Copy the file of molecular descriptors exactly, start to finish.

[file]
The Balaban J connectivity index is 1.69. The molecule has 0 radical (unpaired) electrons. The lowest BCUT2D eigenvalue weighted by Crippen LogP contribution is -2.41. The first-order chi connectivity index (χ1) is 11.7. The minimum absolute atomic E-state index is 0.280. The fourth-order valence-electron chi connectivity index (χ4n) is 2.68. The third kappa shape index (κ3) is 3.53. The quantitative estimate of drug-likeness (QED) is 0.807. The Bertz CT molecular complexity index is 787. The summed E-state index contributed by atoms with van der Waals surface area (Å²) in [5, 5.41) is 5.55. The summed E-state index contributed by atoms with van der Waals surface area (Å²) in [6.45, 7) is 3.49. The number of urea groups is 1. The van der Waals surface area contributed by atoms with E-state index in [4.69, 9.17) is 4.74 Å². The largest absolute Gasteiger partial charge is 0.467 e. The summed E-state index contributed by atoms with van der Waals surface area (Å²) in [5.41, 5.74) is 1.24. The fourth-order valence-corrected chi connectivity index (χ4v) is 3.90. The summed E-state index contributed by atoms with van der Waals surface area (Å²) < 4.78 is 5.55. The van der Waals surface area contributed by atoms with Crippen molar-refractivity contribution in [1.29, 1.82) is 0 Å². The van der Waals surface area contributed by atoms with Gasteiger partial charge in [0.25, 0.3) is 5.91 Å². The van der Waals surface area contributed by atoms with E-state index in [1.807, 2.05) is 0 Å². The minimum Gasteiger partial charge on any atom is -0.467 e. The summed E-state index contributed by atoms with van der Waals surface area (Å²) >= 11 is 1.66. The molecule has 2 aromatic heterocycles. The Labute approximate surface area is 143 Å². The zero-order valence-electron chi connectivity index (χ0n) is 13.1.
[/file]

The Balaban J connectivity index is 1.69. The molecule has 0 radical (unpaired) electrons. The lowest BCUT2D eigenvalue weighted by Crippen LogP contribution is -2.41. The first-order chi connectivity index (χ1) is 11.7. The minimum absolute atomic E-state index is 0.280. The fourth-order valence-electron chi connectivity index (χ4n) is 2.68. The third kappa shape index (κ3) is 3.53. The quantitative estimate of drug-likeness (QED) is 0.807. The Bertz CT molecular complexity index is 787. The summed E-state index contributed by atoms with van der Waals surface area (Å²) in [5, 5.41) is 5.55. The summed E-state index contributed by atoms with van der Waals surface area (Å²) in [6.45, 7) is 3.49. The number of urea groups is 1. The van der Waals surface area contributed by atoms with E-state index in [4.69, 9.17) is 4.74 Å². The largest absolute Gasteiger partial charge is 0.467 e. The summed E-state index contributed by atoms with van der Waals surface area (Å²) in [5.41, 5.74) is 1.24. The fourth-order valence-corrected chi connectivity index (χ4v) is 3.90. The summed E-state index contributed by atoms with van der Waals surface area (Å²) < 4.78 is 5.55. The van der Waals surface area contributed by atoms with Crippen molar-refractivity contribution in [1.29, 1.82) is 0 Å². The van der Waals surface area contributed by atoms with Gasteiger partial charge in [0.25, 0.3) is 5.91 Å². The van der Waals surface area contributed by atoms with E-state index in [1.807, 2.05) is 0 Å². The minimum Gasteiger partial charge on any atom is -0.467 e. The summed E-state index contributed by atoms with van der Waals surface area (Å²) >= 11 is 1.66. The molecule has 2 aromatic heterocycles. The Labute approximate surface area is 143 Å². The zero-order valence-electron chi connectivity index (χ0n) is 13.1.